This hymn has been running around in my head for a couple of weeks now, and I catch myself humming the melody. We often sang it as an “Invitation Hymn” at church when I was a kid.

Where He Leads Me

  1. I can hear my Savior calling,
    I can hear my Savior calling,
    I can hear my Savior calling,
    “Take thy cross and follow, follow Me.”

    • Refrain:
      Where He leads me I will follow,
      Where He leads me I will follow,
      Where He leads me I will follow,
      I’ll go with Him, with Him all the way.
  2. I’ll go with Him through the waters,
    I’ll go with Him through the waters,
    I’ll go with Him through the waters,
    I’ll go with Him, with Him all the way.
  3. I’ll go with Him through the garden,
    I’ll go with Him through the garden,
    I’ll go with Him through the garden,
    I’ll go with Him, with Him all the way.
  4. I’ll go with Him to dark Calv’ry,
    I’ll go with Him to dark Calv’ry,
    I’ll go with Him to dark Calv’ry,
    I’ll go with Him, with Him all the way.
  5. I’ll go with Him to the judgment,
    I’ll go with Him to the judgment,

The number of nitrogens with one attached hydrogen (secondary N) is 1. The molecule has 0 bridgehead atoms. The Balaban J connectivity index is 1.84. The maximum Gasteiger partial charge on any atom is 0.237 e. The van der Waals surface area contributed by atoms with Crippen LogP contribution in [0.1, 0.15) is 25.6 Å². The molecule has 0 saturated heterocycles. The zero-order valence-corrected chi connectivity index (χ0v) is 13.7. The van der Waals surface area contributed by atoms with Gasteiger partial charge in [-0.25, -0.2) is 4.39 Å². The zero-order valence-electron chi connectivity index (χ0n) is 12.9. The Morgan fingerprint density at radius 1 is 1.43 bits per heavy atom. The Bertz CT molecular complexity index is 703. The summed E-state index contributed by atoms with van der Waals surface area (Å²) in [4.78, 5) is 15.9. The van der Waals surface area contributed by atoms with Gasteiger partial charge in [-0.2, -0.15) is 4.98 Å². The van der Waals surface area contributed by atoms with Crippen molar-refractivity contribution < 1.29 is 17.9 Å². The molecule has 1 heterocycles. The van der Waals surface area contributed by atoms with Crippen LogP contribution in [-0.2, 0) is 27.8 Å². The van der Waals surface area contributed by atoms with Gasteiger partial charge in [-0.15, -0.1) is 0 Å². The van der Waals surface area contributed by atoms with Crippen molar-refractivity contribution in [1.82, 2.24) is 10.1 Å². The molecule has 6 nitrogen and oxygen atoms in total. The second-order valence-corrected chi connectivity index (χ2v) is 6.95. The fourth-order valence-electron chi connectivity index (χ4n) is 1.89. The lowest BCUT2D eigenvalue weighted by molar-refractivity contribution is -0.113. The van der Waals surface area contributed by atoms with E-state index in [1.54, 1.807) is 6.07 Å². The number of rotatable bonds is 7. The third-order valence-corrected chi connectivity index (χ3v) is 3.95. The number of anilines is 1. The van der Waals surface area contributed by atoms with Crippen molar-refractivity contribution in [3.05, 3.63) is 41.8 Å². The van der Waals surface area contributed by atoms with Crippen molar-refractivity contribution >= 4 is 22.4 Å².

I’ll go with Him to the judgment,
    I’ll go with Him, with Him all the way.
  6. He will give me grace and glory,
    He will give me grace and glory,
    He will give me grace and glory,
    And go with me, with me all the way.

My usual hymn research sites didn’t offer much information about E. W. Blandy (also spelled “Blandly” ) other than a brief statement in Hymnary.org, saying  he was a Salvation Army officer and had written the lyrics after given the choice between “a comfortable post at an established church, and an alternate assignment to the New York City waterfront and slum called Hell’s Kitchen.” He went to Hell’s Kitchen.

John S. Norris (1844-1907) composed the beautiful melody.  He was a Methodist pastor who changed to the Congregationalist denomination, and continued ministering there. He pastored several churches over about a thirty year timespan. According to Hymn Time, he wrote several hymns,

Hymn Time also says that the hymn was written in 1890, but gave no information how the two men might have collaborated.

When I started surfing YouTube looking for recordings of this song, I really didn’t find much that I wanted to use. I wanted to find something that was arranged as closely to the original as I could get. At first I thought the only one what was really close was a recording by Willie Nelson. If you know anything about Willie’s style, particularly his musical phrasing, you know why that is strange. However, Willie does a great job with this one. If you want to (I know Ed will), you can hear it here.

Finally, I found this really nice recording by Lynda Randle.  It was “provided to YouTube by Universal Music Group North America”.

What about you?
Are you following Him?
See you in church!

Connie

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